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About the author:
Like many who end up being writers, I've worked at many different jobs: riding instructor, horse trainer, computer programmer, and medical transcriptionist.
I began my writing career in the early 1980s with articles for several national and regional horse magazines. My friend Hazel wanted to break into writing novels, so together we wrote three: A *Star Trek* novel; a rather spicy romance; and, finally a sweet romance called *April's Christmas.*
April was the one who got us started when Avalon published that book in 1994. After that I sold my own first novel, the historical romance *Lady of Fire,* to Dorchester Publishing in 1995.
Today I am a full-time novelist, Kindle ghostwriter, and copy editor, and can often be found doing workshops and panels at writers' events and conventions.
What inspired you to write your book?
I have long been interested in how some of our most cherished traditions got started, and Halloween was no exception.
Long before Halloween, there was the Celtic ritual of Samhain. Have you ever wondered why everything about Halloween is so frightening? Why we have things like trick-or-treat? Why it's dangerous to go out alone on that night unless you're in disguise?
SISTER OF THE MOON is the story of a tribe of Bronze Age people in Ireland who are trying to survive the invasion of the powerful Celts. Here you will find the origins of some of the traditions we still follow today, during the holiday known to us as Halloween.
Here is a short sample from the book:
Now began the most magical time of the day. Now began the time when it was truly neither day nor night. It was not day, for the sun was gone from the sky; yet neither was it night, for light remained.
Now was the time for Scahta to show herself, to make her presence known to the Man she had chosen.
From the edge of the forest where she had watched the party of Men, she moved through the trees to the place where their roots met the lake. Again she turned towards the campsite, where the Fianna talked and drank and laughed and where the fire leaped and crackled. The flames, she knew, would reflect off the pair of polished bronze sun-disc pins that held her white wool cloak at her shoulder.
For a time the object of her attention merely swam in the cool water of the lake and breathed deep of the sweet evening air, no doubt quite happy for a chance to relax and refresh himself after all the time he had spent in service of the others.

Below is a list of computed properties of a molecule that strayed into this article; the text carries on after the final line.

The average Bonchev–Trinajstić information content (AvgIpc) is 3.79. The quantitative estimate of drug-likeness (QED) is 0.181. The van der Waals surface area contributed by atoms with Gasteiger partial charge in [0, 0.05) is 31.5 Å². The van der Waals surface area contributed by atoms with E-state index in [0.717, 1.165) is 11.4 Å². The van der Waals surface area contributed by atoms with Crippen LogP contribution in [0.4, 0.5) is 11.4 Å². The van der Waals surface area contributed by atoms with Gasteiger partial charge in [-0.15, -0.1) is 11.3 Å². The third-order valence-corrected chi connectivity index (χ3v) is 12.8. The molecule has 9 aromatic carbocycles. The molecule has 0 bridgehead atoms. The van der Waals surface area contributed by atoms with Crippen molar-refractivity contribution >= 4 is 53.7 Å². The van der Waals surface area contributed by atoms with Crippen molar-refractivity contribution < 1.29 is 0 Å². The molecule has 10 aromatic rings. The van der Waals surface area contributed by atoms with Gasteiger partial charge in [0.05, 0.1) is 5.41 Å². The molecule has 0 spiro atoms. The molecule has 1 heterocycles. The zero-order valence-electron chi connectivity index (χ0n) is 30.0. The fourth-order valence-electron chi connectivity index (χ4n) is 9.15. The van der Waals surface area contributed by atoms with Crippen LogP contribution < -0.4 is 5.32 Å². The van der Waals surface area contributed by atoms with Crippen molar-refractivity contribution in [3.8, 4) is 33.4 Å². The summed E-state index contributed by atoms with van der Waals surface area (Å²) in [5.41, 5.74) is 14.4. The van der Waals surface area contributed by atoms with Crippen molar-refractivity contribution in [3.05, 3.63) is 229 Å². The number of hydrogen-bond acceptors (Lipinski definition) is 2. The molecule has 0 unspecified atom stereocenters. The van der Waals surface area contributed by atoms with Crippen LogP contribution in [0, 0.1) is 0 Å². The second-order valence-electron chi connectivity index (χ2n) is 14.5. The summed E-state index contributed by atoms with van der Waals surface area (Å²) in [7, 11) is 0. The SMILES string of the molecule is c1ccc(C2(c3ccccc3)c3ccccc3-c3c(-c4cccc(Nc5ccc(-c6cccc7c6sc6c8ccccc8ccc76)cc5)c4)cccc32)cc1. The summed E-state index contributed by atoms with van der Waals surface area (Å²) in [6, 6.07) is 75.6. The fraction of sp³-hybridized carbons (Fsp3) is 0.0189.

Scahta took another step towards the shore, turning slightly. She spoke his name so quietly that even she could not hear it, allowing only the wind to catch her words and carry them out to where he swam.
He stopped. Something had caught his attention. He looked around and then gazed straight into the forest… straight at her.
She moved forward, knowing that he would see little more than the gleam of her bronze pins. "Good evening to you, Anluan," she said, in a more normal voice this time, and moved closer so he could glimpse her shadowed outline against the trees.
His hazel eyes were large and searching. "Hello, beautiful lady," he answered. His voice was gentle but nonetheless taut with excitement.
"You do not fear me?" she asked.
"I do not." His strong arms moved beneath the water, keeping his place before her against the currents of the lake. "You are a woman of the Sidhe."
"So, you know of the Sidhe-folk."
"I do. They are the ancient people, the ones who live in the hills and the caves and the deep forests. They are the ones who lived here long before the coming of Men." He smiled and raised his palms out of the water. "I regret that I have nothing to offer you. When I return to the camp, I will share what I have by leaving it at the edge of the forest."
"The other Men share nothing with the Sidhe, Anluan. Why should you?"
He allowed himself to drift a bit closer. "I am no highborn son," he told her. "My father was a herdsman. I grew up in the thick of the forest and on the heights of the hills. I learned as a boy that the Sidhe wanted only to share a bit of our food and other small gifts from time to time. I also learned that they, too, can be generous in their own way."
"Once, when I placed milk and bread beneath the trees for them, they left me a beautiful bronze pin. It was shaped like a willow leaf and made in the old way. It is the only fine thing I own."
"I am not so sure that it is the only thing." Scahta smiled down at him. "Come to me."
He hesitated. Once again she used the wind-voice.
Come to me…
from Sister of the Moon by Janeen O'Kerry